Robert Frank - Photographs New York Thursday, October 8, 2015 | Phillips

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  • Provenance

    Pace/MacGill Gallery
    to a Private Collection, California

  • Literature

    Grove Press, The Americans, cover and pl. 18
    Delpire, Les Américains pl. 18
    Steidl, The Americans, cover and n.p.
    National Gallery of Art, Washington/Steidl, Looking In: Robert Frank’s The Americans, pp. 6-7, 232, 466, contact sheet 18/19
    National Gallery of Art, Washington, Robert Frank/Moving Out, pp. 172 (contact sheet) and 196
    Bulfinch Press, On the Art of Fixing A Shadow: 150 Years of Photography, p. 357
    Dexter and Weski, Cruel and Tender: The Real in the 20th Century Photograph, p. 109
    High Museum of Art, Chorus of Light: Photographs from the Sir Elton John Collection, p. 89
    Papageorge, Walker Evans and Robert Frank, An Essay on Influence, p. 41

  • Catalogue Essay

    “Across the USA I have photographs with these ideas in mind: to portray Americans as they live at present. Their every day and their Sunday, their realism and dream. The look of cities, towns, and highways.” – Robert Frank

    As the first European to be awarded the Guggenheim Fellowship in 1955, Robert Frank embarked on a cross-country journey that, over nine months, took him through 30 states with over 700 rolls of film. In the fall of 1955 he arrived in the American South, on the cusp of the Civil Rights movement and was astonished by the discrimination he witnessed. Frank described the impression it left: “My attitude changed when I saw the South for the first time. That was the strongest and most unforgettable impression. The injustice to people who have another skin color.” Whereas his mentor Walker Evans documented the South by focusing on objects and the past; Frank honed in on ‘the now’, the people and the adversity they faced every day. This adversity was something that Frank could relate to; just days before reaching Louisiana where this iconic image Trolley, New Orleans was taken, he was arrested for suspicious activity. He found the experience humiliating, but it amplified his compassion and sharpened his perspective while he photographed "[I] became like a cop watching people, observing them, stealing." His photography style became casual, but acute, with constant movement, quoting his friend Allen Ginsberg "First thought, best thought. .... When one releases a second time, there is already a moment lost." While observing a parade in New Orleans, he turned away from the procession and stumbled upon the scene he would capture: the stark profiles of six passengers framed by the windows of a crowded trolley. From left to right they are perfectly ordered echoing the American social hierarchy of the era. Each figure either staring ahead or to the side with expressions void and isolated. The image provides a piercing social commentary on American race relations in the mid twentieth century but it does so with the visual language of an artist. Frank had a fascination with windows as seen throughout the images in The Americans. In cars, buildings, buses, or trolleys, windows mimicked the camera’s lens and created natural frames within the photos. Trolley, New Orleans is dominated by framing windows which divide the passengers while the upper register contains abstract and ambiguous reflections of the surrounding buildings; a theme reminiscent of the abstract paintings of contemporaries Alfred Leslie, Franz Kline, and Williem de Kooning. Frank’s mastery of the medium is thus evident in his ability to seamlessly address the complexity of contemporary social issues with great aesthetic interest.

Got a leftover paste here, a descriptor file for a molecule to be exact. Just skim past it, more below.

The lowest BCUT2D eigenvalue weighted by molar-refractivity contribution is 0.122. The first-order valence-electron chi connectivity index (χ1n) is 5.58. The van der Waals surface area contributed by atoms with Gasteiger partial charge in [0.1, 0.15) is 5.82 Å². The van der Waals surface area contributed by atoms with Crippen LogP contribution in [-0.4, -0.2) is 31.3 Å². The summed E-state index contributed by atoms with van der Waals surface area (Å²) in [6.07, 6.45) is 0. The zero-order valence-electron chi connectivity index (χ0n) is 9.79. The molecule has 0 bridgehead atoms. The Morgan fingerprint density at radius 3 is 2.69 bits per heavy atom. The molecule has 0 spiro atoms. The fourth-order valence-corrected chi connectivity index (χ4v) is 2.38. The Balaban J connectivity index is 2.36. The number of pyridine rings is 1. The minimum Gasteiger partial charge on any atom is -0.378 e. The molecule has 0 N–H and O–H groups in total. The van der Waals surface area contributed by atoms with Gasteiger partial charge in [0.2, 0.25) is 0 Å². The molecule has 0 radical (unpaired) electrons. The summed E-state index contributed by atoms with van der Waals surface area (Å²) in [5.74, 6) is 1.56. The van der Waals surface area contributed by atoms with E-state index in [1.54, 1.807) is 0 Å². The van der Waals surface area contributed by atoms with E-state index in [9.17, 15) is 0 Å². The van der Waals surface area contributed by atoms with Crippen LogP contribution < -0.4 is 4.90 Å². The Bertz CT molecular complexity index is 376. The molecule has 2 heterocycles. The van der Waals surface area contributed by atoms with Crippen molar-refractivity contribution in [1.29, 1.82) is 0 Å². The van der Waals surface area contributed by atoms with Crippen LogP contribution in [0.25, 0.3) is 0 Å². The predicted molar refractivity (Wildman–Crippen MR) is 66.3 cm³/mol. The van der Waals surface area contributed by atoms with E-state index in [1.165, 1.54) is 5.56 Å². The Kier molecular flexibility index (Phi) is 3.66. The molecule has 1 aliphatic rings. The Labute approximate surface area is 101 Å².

Trolley, New Orleans,, along with 82 other images, was carefully sequenced in Frank’s seminal book Les Américains, printed by French publisher, Delpire in 1958. The following year American publisher Barney Rosset of Grove Press, known to take on challenging projects, published The Americans. Rosset‘s edition included writings by Jack Kerouac, a collage by Alfred Leslie on the back cover, and featured this stunning image Trolley, New Orleans on the front cover. Based on the social and political climate of the time, the book was met with resistance and was strongly criticized for being ‘Anti-American.’ The New Yorker, however, recognizing Frank’s astute observations, called the work a “beautiful social comment” that exposed “the special quality of American life with brutal sensitivity.” Sixty years later, that sentiment remains and The Americans stands as one of the most influential bodies of work in the history of the medium with this quintessential image as the introduction and embodiment of Frank’s historic endeavor.

    Other prints of this image are in the collections of the Metropolitan Museum of Art, New York; the Museum of Fine Arts, Houston, and the National Gallery of Art, Washington, DC.

  • Artist Biography

    Robert Frank

    Swiss • 1924

    As one of the leading visionaries of mid-century American photography, Robert Frank has created an indelible body of work, rich in insight and poignant in foresight. In his famed series The Americans, Frank travelled the United States, capturing the parade of characters, hierarchies and imbalances that conveyed his view of the great American social landscape.

    Frank broke the mold of what was considered successful documentary photography with his "snapshot aesthetic." It is Frank's portrayal of the United States through grit and grain that once brought his work to the apex of criticism, but has now come to define the art of documentary photography.

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Trolley, New Orleans

Gelatin silver print, printed 1980s.
5 7/8 x 9 1/4 in. (14.9 x 23.5 cm)
Signed, titled and dated in ink in the margin.

$120,000 - 180,000 

Sold for $149,000

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New York Auction 8 October 2015